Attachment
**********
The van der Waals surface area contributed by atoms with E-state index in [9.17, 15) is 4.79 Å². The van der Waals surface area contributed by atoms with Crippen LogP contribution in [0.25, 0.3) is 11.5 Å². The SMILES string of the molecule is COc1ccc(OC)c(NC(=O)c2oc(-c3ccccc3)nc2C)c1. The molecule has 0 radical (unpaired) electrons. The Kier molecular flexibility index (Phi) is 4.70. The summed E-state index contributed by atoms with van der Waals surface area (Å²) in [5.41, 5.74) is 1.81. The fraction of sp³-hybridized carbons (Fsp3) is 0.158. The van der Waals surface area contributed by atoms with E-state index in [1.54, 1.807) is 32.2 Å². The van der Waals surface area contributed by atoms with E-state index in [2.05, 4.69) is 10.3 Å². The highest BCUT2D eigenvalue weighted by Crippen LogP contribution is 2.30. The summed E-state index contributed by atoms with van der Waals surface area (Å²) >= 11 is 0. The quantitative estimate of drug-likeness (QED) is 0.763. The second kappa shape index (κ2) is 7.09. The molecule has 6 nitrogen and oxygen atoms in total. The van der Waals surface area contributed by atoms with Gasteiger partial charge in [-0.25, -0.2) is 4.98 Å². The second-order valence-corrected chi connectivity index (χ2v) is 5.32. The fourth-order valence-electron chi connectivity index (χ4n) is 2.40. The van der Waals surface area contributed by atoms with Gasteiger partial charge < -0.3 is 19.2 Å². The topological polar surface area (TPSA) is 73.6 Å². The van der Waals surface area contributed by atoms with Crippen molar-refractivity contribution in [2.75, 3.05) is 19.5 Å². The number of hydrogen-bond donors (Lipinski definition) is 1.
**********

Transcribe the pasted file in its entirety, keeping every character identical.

The van der Waals surface area contributed by atoms with E-state index in [9.17, 15) is 4.79 Å². The van der Waals surface area contributed by atoms with Crippen LogP contribution in [0.25, 0.3) is 11.5 Å². The SMILES string of the molecule is COc1ccc(OC)c(NC(=O)c2oc(-c3ccccc3)nc2C)c1. The molecule has 0 radical (unpaired) electrons. The Kier molecular flexibility index (Phi) is 4.70. The summed E-state index contributed by atoms with van der Waals surface area (Å²) in [5.41, 5.74) is 1.81. The fraction of sp³-hybridized carbons (Fsp3) is 0.158. The van der Waals surface area contributed by atoms with E-state index in [1.54, 1.807) is 32.2 Å². The van der Waals surface area contributed by atoms with E-state index in [2.05, 4.69) is 10.3 Å². The highest BCUT2D eigenvalue weighted by Crippen LogP contribution is 2.30. The summed E-state index contributed by atoms with van der Waals surface area (Å²) >= 11 is 0. The quantitative estimate of drug-likeness (QED) is 0.763. The second kappa shape index (κ2) is 7.09. The molecule has 6 nitrogen and oxygen atoms in total. The van der Waals surface area contributed by atoms with Gasteiger partial charge in [-0.25, -0.2) is 4.98 Å². The second-order valence-corrected chi connectivity index (χ2v) is 5.32. The fourth-order valence-electron chi connectivity index (χ4n) is 2.40. The van der Waals surface area contributed by atoms with Gasteiger partial charge < -0.3 is 19.2 Å². The topological polar surface area (TPSA) is 73.6 Å². The van der Waals surface area contributed by atoms with Crippen molar-refractivity contribution in [2.75, 3.05) is 19.5 Å². The number of hydrogen-bond donors (Lipinski definition) is 1.